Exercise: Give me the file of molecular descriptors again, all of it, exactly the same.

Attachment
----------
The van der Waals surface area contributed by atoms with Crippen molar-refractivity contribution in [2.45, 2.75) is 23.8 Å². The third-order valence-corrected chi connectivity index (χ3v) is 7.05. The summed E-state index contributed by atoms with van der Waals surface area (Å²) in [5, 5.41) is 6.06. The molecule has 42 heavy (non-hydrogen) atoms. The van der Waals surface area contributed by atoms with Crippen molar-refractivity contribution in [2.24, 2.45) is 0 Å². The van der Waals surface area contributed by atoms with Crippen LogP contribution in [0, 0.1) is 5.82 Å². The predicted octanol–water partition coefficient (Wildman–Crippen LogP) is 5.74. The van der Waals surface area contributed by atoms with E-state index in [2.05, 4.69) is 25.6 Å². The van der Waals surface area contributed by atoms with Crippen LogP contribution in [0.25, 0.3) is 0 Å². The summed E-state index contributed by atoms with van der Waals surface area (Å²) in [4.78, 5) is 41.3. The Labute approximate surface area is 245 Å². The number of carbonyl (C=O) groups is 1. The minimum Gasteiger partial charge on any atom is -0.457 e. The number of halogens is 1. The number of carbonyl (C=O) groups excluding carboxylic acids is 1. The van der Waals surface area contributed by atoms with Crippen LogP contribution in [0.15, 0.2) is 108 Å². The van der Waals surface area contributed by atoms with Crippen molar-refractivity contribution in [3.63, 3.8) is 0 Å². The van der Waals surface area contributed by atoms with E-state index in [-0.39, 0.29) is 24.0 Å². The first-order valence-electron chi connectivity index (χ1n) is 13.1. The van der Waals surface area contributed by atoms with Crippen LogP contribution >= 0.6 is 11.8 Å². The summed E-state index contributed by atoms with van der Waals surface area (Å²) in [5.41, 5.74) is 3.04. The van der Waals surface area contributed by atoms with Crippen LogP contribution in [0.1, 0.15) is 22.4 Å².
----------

The van der Waals surface area contributed by atoms with Crippen molar-refractivity contribution in [2.45, 2.75) is 23.8 Å². The third-order valence-corrected chi connectivity index (χ3v) is 7.05. The summed E-state index contributed by atoms with van der Waals surface area (Å²) in [5, 5.41) is 6.06. The molecule has 42 heavy (non-hydrogen) atoms. The van der Waals surface area contributed by atoms with Crippen molar-refractivity contribution in [2.24, 2.45) is 0 Å². The van der Waals surface area contributed by atoms with Crippen LogP contribution in [0, 0.1) is 5.82 Å². The predicted octanol–water partition coefficient (Wildman–Crippen LogP) is 5.74. The van der Waals surface area contributed by atoms with E-state index in [2.05, 4.69) is 25.6 Å². The van der Waals surface area contributed by atoms with Crippen LogP contribution in [0.25, 0.3) is 0 Å². The summed E-state index contributed by atoms with van der Waals surface area (Å²) in [4.78, 5) is 41.3. The Labute approximate surface area is 245 Å². The number of carbonyl (C=O) groups is 1. The minimum Gasteiger partial charge on any atom is -0.457 e. The number of halogens is 1. The number of carbonyl (C=O) groups excluding carboxylic acids is 1. The van der Waals surface area contributed by atoms with Crippen LogP contribution in [0.15, 0.2) is 108 Å². The van der Waals surface area contributed by atoms with Crippen molar-refractivity contribution in [3.63, 3.8) is 0 Å². The van der Waals surface area contributed by atoms with E-state index in [-0.39, 0.29) is 24.0 Å². The first-order valence-electron chi connectivity index (χ1n) is 13.1. The van der Waals surface area contributed by atoms with Crippen LogP contribution >= 0.6 is 11.8 Å². The summed E-state index contributed by atoms with van der Waals surface area (Å²) in [5.41, 5.74) is 3.04. The van der Waals surface area contributed by atoms with Crippen LogP contribution in [0.1, 0.15) is 22.4 Å².